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    Re: International Date Line --invented by Schedler
    From: Frank Reed
    Date: 2011 Jul 10, 00:07 -0700

    Lu, you wrote:
    "So I'm not sure the IDL can be described as a "map maker's fiction" so much as an agreed-upon line where today turns into tomorrow heading west or today turns into yesterday heading east."

    Oh, but it's not agreed upon. The 180 degree line, which mariners use to change the date, does have some standing in international maritime standards (details, anyone?). But that's not the so-called "International Date Line" which you will find snaking down the Pacific near 180. THAT has no basis in law or international agreement. It was invented by Joseph Schedler. It's a clever trick, but still a fiction.

    You also wrote:
    "I believe an intriguing piece of information would be what circumnavigators did before standardization of the prime meridian at Greenwich and, by implication, the IDL in the middle of the Pacific? How/where/when did the navigator on a circumnavigating ship skip the date forward or backward?"

    I agree. That would be very helpful evidence. From the few examples I've encountered, they changed the date wherever and whenever convenient. Or not at all if they were going back the way they came. You probably saw my example of Nathaniel Bowditch in Manila in 1796. Manila was on the American date system, but they didn't bother to change their date aboard ship since they were going back by way of the Indian Ocean. I have a vague memory that on Cook's first circumnavigation they changed the date when they were back in the Atlantic a few weeks from home. Whaling ships in the nineteenth century would cross the whole Pacific without changing the date if they were going back the way they came. Some whalers did circumnavigations, whaling their way through the Indian Ocean into the Pacific and then back around Cape Horn, but it was much more common to go out and back via Cape Horn --no date change required. If they landed somewhere and found they were on the Asiatic date system, no problem, they understood the reason (but maybe darned inconvenient if one of them thought it was Sunday and the other thought it was a work day).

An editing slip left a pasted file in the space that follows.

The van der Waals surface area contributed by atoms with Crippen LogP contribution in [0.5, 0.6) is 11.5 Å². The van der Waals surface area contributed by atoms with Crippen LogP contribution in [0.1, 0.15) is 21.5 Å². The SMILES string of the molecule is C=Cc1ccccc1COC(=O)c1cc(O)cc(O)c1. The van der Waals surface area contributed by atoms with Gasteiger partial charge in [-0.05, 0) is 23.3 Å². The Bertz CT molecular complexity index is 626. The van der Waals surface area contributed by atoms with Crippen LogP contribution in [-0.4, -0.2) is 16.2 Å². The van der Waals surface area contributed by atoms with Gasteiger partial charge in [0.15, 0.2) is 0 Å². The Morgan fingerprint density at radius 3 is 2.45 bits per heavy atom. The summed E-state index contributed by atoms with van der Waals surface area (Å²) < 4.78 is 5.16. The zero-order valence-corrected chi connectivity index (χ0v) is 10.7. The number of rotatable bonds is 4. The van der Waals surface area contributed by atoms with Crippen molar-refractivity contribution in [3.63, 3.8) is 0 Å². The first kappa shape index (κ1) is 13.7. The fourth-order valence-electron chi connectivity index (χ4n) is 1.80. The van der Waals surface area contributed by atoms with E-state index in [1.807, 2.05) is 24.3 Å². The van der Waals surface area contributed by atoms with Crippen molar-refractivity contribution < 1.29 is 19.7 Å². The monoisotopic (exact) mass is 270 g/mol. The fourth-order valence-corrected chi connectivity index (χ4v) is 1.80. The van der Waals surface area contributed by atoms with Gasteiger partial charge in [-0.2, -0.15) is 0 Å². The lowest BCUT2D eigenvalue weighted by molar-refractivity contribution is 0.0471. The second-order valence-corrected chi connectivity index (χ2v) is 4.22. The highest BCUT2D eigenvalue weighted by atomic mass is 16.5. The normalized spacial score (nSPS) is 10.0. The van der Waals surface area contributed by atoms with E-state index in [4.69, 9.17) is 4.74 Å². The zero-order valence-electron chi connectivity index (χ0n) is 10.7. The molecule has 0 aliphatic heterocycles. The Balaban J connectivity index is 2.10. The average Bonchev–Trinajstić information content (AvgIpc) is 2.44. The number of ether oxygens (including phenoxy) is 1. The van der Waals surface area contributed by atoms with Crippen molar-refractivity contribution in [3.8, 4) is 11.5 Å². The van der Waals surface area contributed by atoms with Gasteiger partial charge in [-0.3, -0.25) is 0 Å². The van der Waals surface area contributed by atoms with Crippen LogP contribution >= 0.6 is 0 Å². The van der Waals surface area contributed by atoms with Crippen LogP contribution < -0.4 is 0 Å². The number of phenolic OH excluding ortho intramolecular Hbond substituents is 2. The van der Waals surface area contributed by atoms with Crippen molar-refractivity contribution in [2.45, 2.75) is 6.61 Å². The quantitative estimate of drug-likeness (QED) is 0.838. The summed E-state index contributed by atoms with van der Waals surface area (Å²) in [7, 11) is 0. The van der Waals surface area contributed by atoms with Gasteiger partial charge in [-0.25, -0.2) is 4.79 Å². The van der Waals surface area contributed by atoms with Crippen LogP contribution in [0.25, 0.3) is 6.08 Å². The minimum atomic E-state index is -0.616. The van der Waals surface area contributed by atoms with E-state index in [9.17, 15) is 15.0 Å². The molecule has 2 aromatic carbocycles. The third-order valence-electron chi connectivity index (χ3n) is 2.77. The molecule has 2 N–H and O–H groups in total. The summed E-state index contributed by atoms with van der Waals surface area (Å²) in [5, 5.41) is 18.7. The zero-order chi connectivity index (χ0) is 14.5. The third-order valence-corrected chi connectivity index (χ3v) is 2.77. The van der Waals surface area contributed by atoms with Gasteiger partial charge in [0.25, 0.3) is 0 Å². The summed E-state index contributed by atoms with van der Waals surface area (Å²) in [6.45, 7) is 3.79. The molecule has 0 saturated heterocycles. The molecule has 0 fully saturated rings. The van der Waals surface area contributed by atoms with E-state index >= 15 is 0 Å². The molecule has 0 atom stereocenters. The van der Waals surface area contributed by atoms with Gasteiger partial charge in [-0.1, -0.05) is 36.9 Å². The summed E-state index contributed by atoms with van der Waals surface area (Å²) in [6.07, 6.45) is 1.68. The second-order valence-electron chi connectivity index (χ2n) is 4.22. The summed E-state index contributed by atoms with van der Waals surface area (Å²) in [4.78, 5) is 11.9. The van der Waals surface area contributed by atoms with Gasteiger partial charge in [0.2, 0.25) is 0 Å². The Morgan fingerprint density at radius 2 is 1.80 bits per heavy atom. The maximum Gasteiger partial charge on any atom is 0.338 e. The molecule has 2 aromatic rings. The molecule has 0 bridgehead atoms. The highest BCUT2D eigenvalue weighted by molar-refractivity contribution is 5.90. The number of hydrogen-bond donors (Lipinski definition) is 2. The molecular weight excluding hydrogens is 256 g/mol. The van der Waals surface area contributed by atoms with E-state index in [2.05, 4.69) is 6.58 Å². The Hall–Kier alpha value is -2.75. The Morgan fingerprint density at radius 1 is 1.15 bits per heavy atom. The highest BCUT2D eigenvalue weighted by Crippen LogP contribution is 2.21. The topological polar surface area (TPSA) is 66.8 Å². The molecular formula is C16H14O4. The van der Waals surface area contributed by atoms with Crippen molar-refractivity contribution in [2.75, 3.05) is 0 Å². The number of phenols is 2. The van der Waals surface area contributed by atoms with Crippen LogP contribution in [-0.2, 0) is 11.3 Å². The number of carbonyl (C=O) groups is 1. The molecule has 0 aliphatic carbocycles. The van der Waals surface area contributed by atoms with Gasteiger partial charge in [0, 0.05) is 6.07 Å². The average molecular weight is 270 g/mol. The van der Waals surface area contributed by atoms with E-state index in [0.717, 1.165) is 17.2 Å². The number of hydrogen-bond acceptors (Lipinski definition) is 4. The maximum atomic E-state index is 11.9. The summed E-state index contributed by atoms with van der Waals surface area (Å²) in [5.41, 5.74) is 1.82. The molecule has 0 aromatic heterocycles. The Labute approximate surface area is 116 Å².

Oh and to reiterate something that I wrote in a post to John, the fact that the date line, however defined, is near 180 degrees longitude is not necessarily connected with the choice of Greenwich as the Prime Meridian. If Washington, DC had been chosen as the Prime Meridian, would you really run the date line through 180 degrees from Washington?? :)


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